I'm a huge fan of online dating. I have several friends and many clients who have found love that way. And when it works, it works well; a recent study suggests that couples who meet online are more likely to move successfully through the infamous 'seven year breakpoint' than couples who meet in traditional ways. But online dating is often challenging. 

For many, the journey, however hopefully started, often becomes a yo-yo of frustration and self-doubt as well as excitement and hope. In my work I've come to recognise 'online dating disillusionment' when I see it - and I see it across the board, male and female, young and less young. 

And yet online is now the second most common way of meeting a partner. Why? The answer lies in social change. A hundred years ago people typically married once and stayed together for ever; nowadays we typically have five extended 'dating windows' in life, from first love to post-retirement divorce. A hundred years ago, folk lived in stable communities with ample time to socialise and so mate; nowadays we work long hours, return home to private lives, relocate often, and meet diminishing numbers of possible spouses. Result: more dating need with fewer dating opportunities.

Spoilt for choice

Cue the raise of matchmaking websites, claiming large numbers of potential partners, all easily accessible and pre-sorted to enable compatibility. (Or, with even greater accessibility, the Tinder type of matchmaking apps which pare the whole thing down to the bone and get one judging on appearance alone.) And these claims are largely well-founded.

The ability to view hundreds of thousands of profiles can create a 'shopping mentality'.

Even smaller sites number hundreds of thousands of members. All sites (and apps) are accessible 24/7 at the click of a mouse or a swipe of the finger. And on the sites at least, we can even screen out partners who don't share our love of marathon running or our decision not to have children. This is undeniably a cut above the chance meeting at the pub.

But all these advantages also contain hidden disadvantages. The ability to view hundreds of thousands of profiles can create a 'shopping mentality', where we become increasingly overwhelmed or make our initial selection on criteria irrelevant to long-term happiness; the apps in particular lead us to judge on appearance rather than the more crucial personality. Ease of accessibility may mean we rush into looking for relationships without the time to pursue it seriously, or without being emotionally ready or even available. And matching programs, however sophisticated, simply can't tell us whether a real-life meeting will result in love at first sight or instant loathing.

It's not just that the online dating process per se creates problems; it's that as a society, we don't yet know how to make it work. Ten years ago, online was seen as suspect; now it's highly acceptable, but we are only 10 years along the learning curve. Not only may we be uninformed as to how the system works - as an example, many don't realise that online, women as much as men are expected to take the initiative. But also, we may lack the ability to make the system work - sites brutally penalise those who are not adept with words, while apps like Tinder make no allowance for the fact that some people's gorgeousness simply doesn't shine through on a 'selfie'.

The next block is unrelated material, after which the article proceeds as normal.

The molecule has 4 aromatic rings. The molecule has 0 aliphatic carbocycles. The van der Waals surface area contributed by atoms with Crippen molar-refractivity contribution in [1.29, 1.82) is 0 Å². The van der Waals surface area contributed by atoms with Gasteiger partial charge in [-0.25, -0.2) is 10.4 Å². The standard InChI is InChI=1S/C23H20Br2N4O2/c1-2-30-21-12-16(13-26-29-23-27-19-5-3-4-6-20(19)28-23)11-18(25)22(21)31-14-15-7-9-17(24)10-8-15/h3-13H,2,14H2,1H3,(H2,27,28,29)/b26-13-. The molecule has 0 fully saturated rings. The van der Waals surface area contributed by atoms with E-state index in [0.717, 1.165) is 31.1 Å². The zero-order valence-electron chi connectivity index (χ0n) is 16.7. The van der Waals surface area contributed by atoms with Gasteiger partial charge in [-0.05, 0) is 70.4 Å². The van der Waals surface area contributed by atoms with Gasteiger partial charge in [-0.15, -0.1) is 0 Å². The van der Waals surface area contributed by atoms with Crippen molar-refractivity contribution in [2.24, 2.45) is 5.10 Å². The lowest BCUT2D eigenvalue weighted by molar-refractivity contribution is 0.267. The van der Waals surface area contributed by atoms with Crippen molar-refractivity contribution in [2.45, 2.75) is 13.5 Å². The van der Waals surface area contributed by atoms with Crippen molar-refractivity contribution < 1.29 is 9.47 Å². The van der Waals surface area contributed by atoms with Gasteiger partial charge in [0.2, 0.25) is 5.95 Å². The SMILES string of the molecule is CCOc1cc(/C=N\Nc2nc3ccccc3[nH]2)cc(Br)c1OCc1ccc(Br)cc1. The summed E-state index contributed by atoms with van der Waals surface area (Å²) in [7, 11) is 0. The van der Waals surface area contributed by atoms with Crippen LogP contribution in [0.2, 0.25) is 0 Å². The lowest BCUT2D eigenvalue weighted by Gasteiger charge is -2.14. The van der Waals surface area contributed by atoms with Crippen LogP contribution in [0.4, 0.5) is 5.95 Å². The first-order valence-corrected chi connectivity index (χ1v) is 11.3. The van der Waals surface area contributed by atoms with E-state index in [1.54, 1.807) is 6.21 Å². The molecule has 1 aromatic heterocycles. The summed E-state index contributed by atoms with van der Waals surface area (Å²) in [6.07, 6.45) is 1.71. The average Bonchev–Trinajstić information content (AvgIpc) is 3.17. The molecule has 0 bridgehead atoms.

This may seem like bad news. In fact, the underlying message is positive; that personal deficiency is rarely at the heart of online failure. In short, it's not your fault! My coaching clients and my class students alike are typically bright, competent, attractive people. Their lack of success in online dating is not down to their lack of relationship potential, but because the system hasn't yet fully developed, because society hasn't yet mastered the system, and because individuals haven't yet realised that what's most crucial is emotional resilience.

Know yourself

For here's the thing. The secret to online dating lies not so much in the practicalities - which site to choose, how many words should a profile be - but in the ability to ride the roller coaster. It's not just that you need to be on stable ground before you even start the online journey. It's that the journey itself is likely to be a challenging course in self development.

Although online dating appears to be an immensely personal adventure, I believe that it benefits from external support.

Going online, you'll need to rediscover who you are; particularly if you have come onto the dating scene after a longish period of partnership, you may be very different from last time you courted. You'll need to be authentic about what you want from a relationship or risk making wrong decisions and breaking other hearts as well as your own. And you'll need to handle the hard fact that you will not necessarily be 'chosen' by those you like, and that those you 'choose' may not necessarily like you.

Which is why, although online dating appears to be an immensely personal adventure, I deeply believe that it benefits from external support. If you are starting on the adventure, gather as much information as possible about how to do it; if you are drawn to professional help, use that to prepare emotionally for the journey and to gain support for it.

In particular, find a friend, one who is starting on, or one who has successfully navigated ,the road, to commiserate with you. But also, to celebrate with you. For - I repeat - dating not only can work, but often does work, and work well. But you do need to keep with it...

Click here to buy Susan Quilliam's Relate Guide To Staying Together: From Crisis to Deeper Commitment

Illustration: Bollywood Love is a word-sculpture by Helen Kirwan-Taylor.